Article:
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Community Schools as an Effective School Improvement Strategy: A Review of the Evidence

New Report Provides Research Based Evidence that
Community Schools are an Effective School Improvement Strategy 

Learning Policy Institute and National Education Policy Center recently released, 
Community Schools as an Effective School Improvement Strategy: A Review of the Evidence. The report concludes that well-implemented community schools lead to improvement in student and school outcomes and contribute to meeting the educational needs of low-achieving students in highpoverty schools. Strong research reinforces the efficacy of integrated student supports, expanded learning time and opportunities, and family and community engagement as intervention strategies. Promising evidence supports the positive impact of the type of collaborative leadership and practice found in community schools, although little of this research has been done in community schools. The research base examining the "full service" community schools model that includes most or all of the four pillars is newer, more limited in size, and consists primarily of evaluation studies of 143 sites. 

Finding 1. The evidence base on community schools and their pillars justifies the use of community schools as a school improvement strategy that helps children succeed academically and prepare for full and productive lives.
Finding 2. Sufficient evidence exists to qualify the community schools approach as an evidence based intervention under ESSA (i.e., a program or intervention must have at least one well-designed study that fits into its four-tier definition of evidence).
Finding 3. The evidence base provides a strong warrant for using community schools to meet
the needs of low-achieving students in high-poverty schools and to help close opportunity and achievement gaps for students from low-income families, students of color, English learners, and students with disabilities.
Finding 4. The four key pillars of community schools promote conditions and practices found in high-quality schools and address out-of-school barriers to learning.
Finding 5. The integrated student supports provided by community schools are associated with positive student outcomes. Young people receiving such supports, including counseling, medical care, dental services, and transportation assistance, often show significant improvements in attendance, behavior, social functioning, and academic achievement.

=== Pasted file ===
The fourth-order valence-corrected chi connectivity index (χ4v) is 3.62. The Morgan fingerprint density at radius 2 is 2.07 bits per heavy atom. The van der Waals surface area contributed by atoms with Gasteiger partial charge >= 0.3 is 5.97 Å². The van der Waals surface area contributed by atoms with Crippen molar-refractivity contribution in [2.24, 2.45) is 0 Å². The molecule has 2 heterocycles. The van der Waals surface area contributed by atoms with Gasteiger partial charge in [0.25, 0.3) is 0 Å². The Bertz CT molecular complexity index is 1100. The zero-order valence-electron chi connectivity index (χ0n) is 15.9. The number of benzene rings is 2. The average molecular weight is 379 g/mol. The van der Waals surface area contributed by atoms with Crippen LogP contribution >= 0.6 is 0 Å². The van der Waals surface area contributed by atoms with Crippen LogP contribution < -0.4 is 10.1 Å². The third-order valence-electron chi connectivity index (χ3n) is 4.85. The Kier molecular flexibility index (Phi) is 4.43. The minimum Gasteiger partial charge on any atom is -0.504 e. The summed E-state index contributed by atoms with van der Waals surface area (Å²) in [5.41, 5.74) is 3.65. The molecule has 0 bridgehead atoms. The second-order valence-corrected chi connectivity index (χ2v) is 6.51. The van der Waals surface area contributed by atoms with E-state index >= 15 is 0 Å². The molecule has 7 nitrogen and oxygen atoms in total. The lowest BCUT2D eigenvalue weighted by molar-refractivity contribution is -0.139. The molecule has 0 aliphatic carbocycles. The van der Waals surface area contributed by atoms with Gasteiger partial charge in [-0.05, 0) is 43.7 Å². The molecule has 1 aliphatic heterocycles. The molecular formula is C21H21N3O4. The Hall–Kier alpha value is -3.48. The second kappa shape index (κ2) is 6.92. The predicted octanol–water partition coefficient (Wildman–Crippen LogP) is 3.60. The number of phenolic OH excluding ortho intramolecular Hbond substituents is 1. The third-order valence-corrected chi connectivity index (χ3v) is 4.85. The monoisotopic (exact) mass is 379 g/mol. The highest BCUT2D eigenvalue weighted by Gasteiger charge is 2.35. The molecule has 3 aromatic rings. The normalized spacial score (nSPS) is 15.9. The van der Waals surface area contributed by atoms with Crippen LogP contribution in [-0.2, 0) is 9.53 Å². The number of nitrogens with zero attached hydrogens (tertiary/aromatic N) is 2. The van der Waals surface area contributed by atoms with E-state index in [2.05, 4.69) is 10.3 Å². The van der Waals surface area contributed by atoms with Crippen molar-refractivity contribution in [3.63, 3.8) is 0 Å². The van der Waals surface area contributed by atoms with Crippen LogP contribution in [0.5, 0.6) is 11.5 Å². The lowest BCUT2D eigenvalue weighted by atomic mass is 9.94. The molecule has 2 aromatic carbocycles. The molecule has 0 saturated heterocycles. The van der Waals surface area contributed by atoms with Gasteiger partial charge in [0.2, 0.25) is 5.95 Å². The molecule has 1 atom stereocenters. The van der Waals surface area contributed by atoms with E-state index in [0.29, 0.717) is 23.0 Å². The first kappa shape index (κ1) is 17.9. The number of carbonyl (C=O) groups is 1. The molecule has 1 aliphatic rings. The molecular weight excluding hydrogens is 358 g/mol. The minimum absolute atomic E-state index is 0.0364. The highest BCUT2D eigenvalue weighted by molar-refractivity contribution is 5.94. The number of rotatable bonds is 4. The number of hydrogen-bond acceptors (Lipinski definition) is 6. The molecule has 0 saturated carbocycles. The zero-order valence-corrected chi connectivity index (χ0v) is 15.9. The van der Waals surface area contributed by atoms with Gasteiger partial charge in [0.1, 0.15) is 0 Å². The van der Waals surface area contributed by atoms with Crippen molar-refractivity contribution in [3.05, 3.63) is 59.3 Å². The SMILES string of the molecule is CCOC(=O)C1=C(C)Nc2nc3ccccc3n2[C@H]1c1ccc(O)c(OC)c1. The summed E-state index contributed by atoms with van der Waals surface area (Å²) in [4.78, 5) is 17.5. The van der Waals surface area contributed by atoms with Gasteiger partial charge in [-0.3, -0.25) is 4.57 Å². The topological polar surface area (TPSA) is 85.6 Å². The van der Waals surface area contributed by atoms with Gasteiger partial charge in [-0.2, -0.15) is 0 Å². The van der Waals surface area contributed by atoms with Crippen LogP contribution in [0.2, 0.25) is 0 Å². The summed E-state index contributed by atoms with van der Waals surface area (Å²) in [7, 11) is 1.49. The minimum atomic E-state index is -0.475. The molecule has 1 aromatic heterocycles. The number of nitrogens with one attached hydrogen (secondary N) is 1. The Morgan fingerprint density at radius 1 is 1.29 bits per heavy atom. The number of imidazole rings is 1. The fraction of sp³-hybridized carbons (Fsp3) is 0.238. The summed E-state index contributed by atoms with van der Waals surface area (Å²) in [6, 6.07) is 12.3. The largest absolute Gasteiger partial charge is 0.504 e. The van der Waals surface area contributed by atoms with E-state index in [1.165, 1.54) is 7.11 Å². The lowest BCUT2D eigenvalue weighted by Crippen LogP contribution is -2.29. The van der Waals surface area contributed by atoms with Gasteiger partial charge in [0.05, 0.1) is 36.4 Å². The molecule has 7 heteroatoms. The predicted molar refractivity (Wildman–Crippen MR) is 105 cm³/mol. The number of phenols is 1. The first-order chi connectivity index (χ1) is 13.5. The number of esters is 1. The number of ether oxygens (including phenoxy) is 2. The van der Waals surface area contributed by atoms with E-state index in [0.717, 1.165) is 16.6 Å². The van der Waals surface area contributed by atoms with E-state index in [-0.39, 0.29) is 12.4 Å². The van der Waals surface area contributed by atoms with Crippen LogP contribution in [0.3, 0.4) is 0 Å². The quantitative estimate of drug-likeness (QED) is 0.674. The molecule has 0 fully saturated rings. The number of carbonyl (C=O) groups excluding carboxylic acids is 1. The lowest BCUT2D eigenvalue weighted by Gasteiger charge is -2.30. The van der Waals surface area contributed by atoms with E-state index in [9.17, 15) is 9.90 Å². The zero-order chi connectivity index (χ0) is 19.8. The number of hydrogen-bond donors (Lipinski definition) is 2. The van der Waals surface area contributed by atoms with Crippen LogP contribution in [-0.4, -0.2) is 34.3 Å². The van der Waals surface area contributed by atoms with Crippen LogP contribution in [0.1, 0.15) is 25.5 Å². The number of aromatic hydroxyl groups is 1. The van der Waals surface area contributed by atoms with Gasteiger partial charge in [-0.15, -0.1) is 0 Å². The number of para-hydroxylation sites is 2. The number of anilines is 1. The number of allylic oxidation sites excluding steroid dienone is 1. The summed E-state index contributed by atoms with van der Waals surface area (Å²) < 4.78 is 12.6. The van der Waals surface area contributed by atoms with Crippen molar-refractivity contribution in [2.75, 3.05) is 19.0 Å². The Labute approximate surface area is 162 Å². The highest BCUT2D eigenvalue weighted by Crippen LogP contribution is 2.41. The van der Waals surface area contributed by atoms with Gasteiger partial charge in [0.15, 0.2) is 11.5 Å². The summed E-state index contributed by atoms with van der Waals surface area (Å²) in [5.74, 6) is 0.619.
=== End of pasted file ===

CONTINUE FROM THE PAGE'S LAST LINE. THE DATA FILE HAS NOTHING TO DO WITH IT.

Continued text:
Finding 6. Thoughtfully designed expanded learning time and opportunities provided by
community schools—such as longer school days and academically rich and engaging after-school, weekend, and summer programs—are associated with positive academic and nonacademic outcomes, including improvements in student attendance, behavior, and academic achievement. Notably, the best-designed studies show the strongest positive effects.
Finding 7. The meaningful family and community engagement found in community schools is associated with positive student outcomes, such as reduced absenteeism, improved academic outcomes, and student reports of more positive school climates. Additionally, this engagement can increase trust among students, parents, and staff, which has positive effects on student outcomes.
Finding 8. The collaborative leadership, practice, and relationships found in community schools can create the conditions necessary to improve student learning and well-being, as well as improve relationships within and beyond the school walls. The development of social capital and teacher peer learning appear to be the factors that explain the link between collaboration and better student achievement.
Finding 9. Comprehensive community school interventions have a positive impact, with
programs in many different locations showing improvements in student outcomes, including
attendance, academic achievement, high school graduation rates, and reduced racial and economic achievement gaps.
Finding 10. Effective implementation and sufficient exposure to services increase the success of a community schools approach, with research showing that longer operating and better implemented programs yield more positive results for students and schools.
Finding 11. Existing cost-benefit research suggests an excellent return on investment of up to $15 in social value and economic benefits for every dollar spent on school-based wraparound services.
Finding 12. The evidence base on comprehensive community schools can be strengthened by well-designed evaluations that pay close attention to the nature of the services and their implementation


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